The Queen’s Head, 66 Acton Street, WC1X 9NB
See also: sister pub Simon the Tanner in Bermondsey.
10. The Earl of Essex, Islington
Given its slightly off-the-beaten-track location in the residential back-streets between Angel and Canonbury, it's surprising how lively The Earl of Essex can get. At popular times beer geeks flock from far and wide to hang out here. Why? Well for a start the beer selection is not just excellent, it's also rather interesting, often comprising beer from a number of brewers who tend not to feature that heavily in London's other craft beer pubs, as well as its own in-house brew and some more familiar names (Camden Town, Magic Rock, Thornbridge, etc.). Half the fun here is standing, hands on hips, and admiring the beer menu that covers one entire wall.
The food is entirely agreeable, focused more towards the gastropub audience than those looking for simple pub grub, and the woody, bright décor is immediately comfortable. Combine all this with a nice little beer garden at the back of the premises and you can begin to understand this pub's appeal.
The Earl of Essex, 25 Danbury Street, N1 8LE
See also: The Island Queen, just around the corner — a boozer dripping in big mirrors and old colonial grandeur.
11. Stormbird, Camberwell
There is a phenomenon in Stormbird that we refer to as The Magic Table. However busy this contemporary Camberwell boozer gets (and it does), a lone table miraculously appears. Perhaps the real magic, though, is the beer selection: an array of pumps — most with cute, hand-drawn beer clips — runs with a constant supply of juicy IPAs, knock-out strength porters and usually a sour or two. Kernel, Mikkeller and Moor are among the usual suppliers, but you never quite know what you're going to find in this wonderland of brews. Cask-heads are well catered for, with a choice of three or four well-priced numbers, while fridges brim with myriad exotic concoctions. Gaze out the huge windows with your brew of choice in one hand and a falafel from next door with the other, while watching buses and ambulances whiz and up down Camberwell Church Street. Magic.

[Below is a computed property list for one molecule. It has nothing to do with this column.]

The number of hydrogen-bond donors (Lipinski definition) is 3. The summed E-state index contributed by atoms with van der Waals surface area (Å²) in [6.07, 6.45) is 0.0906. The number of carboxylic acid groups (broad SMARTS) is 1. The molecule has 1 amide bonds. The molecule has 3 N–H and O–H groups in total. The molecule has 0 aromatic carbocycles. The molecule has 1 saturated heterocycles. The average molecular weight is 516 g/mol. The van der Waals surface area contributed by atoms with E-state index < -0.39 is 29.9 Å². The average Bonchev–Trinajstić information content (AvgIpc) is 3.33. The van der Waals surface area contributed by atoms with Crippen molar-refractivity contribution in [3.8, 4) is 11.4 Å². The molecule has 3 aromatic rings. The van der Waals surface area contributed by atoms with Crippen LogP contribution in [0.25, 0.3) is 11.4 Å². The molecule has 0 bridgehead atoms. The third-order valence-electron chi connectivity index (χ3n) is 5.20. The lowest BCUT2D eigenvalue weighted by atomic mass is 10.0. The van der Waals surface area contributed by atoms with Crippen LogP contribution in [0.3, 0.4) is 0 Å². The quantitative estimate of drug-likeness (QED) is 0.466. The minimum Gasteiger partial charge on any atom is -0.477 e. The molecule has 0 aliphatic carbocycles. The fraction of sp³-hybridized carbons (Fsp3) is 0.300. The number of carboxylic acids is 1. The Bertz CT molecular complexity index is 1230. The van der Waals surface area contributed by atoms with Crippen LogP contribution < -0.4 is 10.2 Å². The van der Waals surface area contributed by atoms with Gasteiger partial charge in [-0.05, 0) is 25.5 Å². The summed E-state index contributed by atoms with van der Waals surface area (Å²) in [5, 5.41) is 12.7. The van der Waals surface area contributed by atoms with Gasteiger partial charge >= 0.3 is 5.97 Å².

Stormbird, 25 Camberwell Church Street, Camberwell, SE5 8TR
See also: its family-friendly sister pub in Bromley, the Star & Garter.
12. The White Horse, Parson's Green
This rambling pub on Parson's Green is somewhat notorious for the perceived nature of its clientèle, earning it the nickname 'The Sloany Pony'. While there's some truth in this perception, not all of the pub's customers are 'gap yah' types, and the selection of beer on offer is certainly beyond reproach.